Hard rock band Hyvmine has made quite the impact on the music community since it released its debut album Earthquake in 2017. In the short time since its release, the band – Al Joseph (guitar, vocals), Bill Gerrity (drums), Alon Mei-Tal (guitar) and Chris Joseph (bass) – has continued to carve out its own place within the music community (and more specifically the hard rock community). The band’s upcoming third full-length studio recording Retaliation serves to continue that impact through its heavy riffs and thought-provoking lyrical themes. This is proven in part early on in the form of ‘Life in Fire.’ This addition to the album will be addressed shortly. ‘Imitator,’ shows in its own way why Retaliation maintains Hyvmine’s success, and will be discussed a little later. ‘Assassins’ is one more example of how Retaliation continues to show the collective talents of Hyvmine’s members. When they are considered along with the remainder of the album’s entries, the end result is a record that proves in whole once again, that Hyvmine is one of the leading names in the next generation of hard rock.
Hard rock outfit Hyvmine is without question one of the leading names in the next generation of hard rock. The band has already proven that over the course of its past two albums. Its recently released third album Retaliation supports that statement even more, with its heavy musical arrangements and its equally powerful lyrical themes. ‘Life in Fire,’ which comes early in the album’s 40-minute run is just one of the songs that serves to support the noted statements. The song’s musical arrangement almost instantly lends itself to comparisons to the best works of Sevendust. That is due to its heavy, crunching guitars and equally strong sounds from the drums, and front man Al Joseph’s vocal delivery. Chris Joseph’s work on bass joins with the other noted elements to make a whole that is easily one of this record’s most notable arrangements. The song’s musical arrangement is only one part of what makes it notable. The song’s lyrical content adds its own share of interest to the song’s whole.
Al Joseph sings in the song’s lead verse, “You said something to me about live and learning/Oh, but you chose to take the back way while I was burning/Hey, don’t you see/How I’ve listened to your every word/Oh, and the fire that once consumed me/Has made its turn for the last time now.” He continues in the song’s second verse, “I buried my pain beneath distant nightmares/It ain’t about where I’ve been/But how I got there/Oh, don’t you see how I’ve been been forged in your every wake/Oh, endlessly I’m cleaning up for your past mistakes/For the last time now.” He is joined by his band mates in the song’s chorus, in which the group collectively sings, “A day in the life/You would be looking for nothing/A life in the fire won’t be taken away from me/It’s time to face that fire.” This collection of lyrics seems (this is only this critic’s own take) to hint at perhaps a story of someone recounting the trials and tribulations that he has faced through his life and realizing that despite the negativity that he has endured, he would not change it. This is inferred as Joseph notes, “A day in the life/You would be looking for nothing/A life in the fire won’t be taken away from me.” It almost seems like metaphorical language for the old adage that what doesn’t kill you only makes you stronger, and what this song’s subject has gone through has made him that much stronger. That is inferred even more as Al screams right after the song’s break, “Why don’t you know/It’s taken away, but I need to work harder/I’m facing defeat, but I need to work smarter.” Considering all of this, the song can lyrically be inferred to be a work that encourages people to not give up, even in life’s most difficult times. Rather, people should use their negative experiences to become better, overcome and persevere. When this is considered along with the song’s musical fire (no pun intended), the whole of the song’s musical and lyrical content makes the song in whole a powerful statement from Hyvmine in its latest recording. It is just one of the album’s most notable entries, too. ‘Imitator,’ the album’s latest single, is another of its most notable additions.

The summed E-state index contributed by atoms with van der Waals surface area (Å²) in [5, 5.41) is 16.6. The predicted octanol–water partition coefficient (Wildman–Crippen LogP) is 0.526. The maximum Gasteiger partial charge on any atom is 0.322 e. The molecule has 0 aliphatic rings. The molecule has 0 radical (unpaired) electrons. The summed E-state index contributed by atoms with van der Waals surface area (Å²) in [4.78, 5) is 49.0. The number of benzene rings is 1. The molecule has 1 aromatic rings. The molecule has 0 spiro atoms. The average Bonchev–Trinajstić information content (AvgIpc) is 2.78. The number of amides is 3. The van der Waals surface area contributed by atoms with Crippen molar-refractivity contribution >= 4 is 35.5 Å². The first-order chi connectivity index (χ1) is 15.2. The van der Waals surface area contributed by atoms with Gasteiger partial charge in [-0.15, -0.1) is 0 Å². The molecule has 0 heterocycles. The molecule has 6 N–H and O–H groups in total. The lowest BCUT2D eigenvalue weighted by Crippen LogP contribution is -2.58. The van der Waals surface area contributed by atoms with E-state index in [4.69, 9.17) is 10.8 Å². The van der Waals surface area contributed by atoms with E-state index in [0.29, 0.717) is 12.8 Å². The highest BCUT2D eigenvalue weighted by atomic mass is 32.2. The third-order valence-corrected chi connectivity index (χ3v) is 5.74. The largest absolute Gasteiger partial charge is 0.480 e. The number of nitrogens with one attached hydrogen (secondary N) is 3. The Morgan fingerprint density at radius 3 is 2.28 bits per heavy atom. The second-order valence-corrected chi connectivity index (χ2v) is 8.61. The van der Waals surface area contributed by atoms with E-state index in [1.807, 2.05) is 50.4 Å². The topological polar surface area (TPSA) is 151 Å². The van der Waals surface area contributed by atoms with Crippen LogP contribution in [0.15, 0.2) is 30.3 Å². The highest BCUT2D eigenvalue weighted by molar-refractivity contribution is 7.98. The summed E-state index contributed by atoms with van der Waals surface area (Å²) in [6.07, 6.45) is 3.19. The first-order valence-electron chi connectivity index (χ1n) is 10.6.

‘Imitator’ stands out in part because of its musical arrangement in that this arrangement boasts more of that previously noted Sevendust influence, but also boasts something else. One could argue that there’s a bit of a Breaking Benjamin influence evidenced in this song’s arrangement as well as maybe even a light Alice in Chains influence in the stylistic approach to the vocals at times. At the same time, there is a moment in the song’s bridge that conjures thoughts of Dry Kill Logic. Yes, it seems like quite the amalgam of influences, but that complexity somehow works here and, in the end, makes this arrangement one more of the album’s most notable compositions. The song’s composition is, of course only one portion of what makes it stand out. The song’s lyrical content will appeal to a wide range of listeners, too.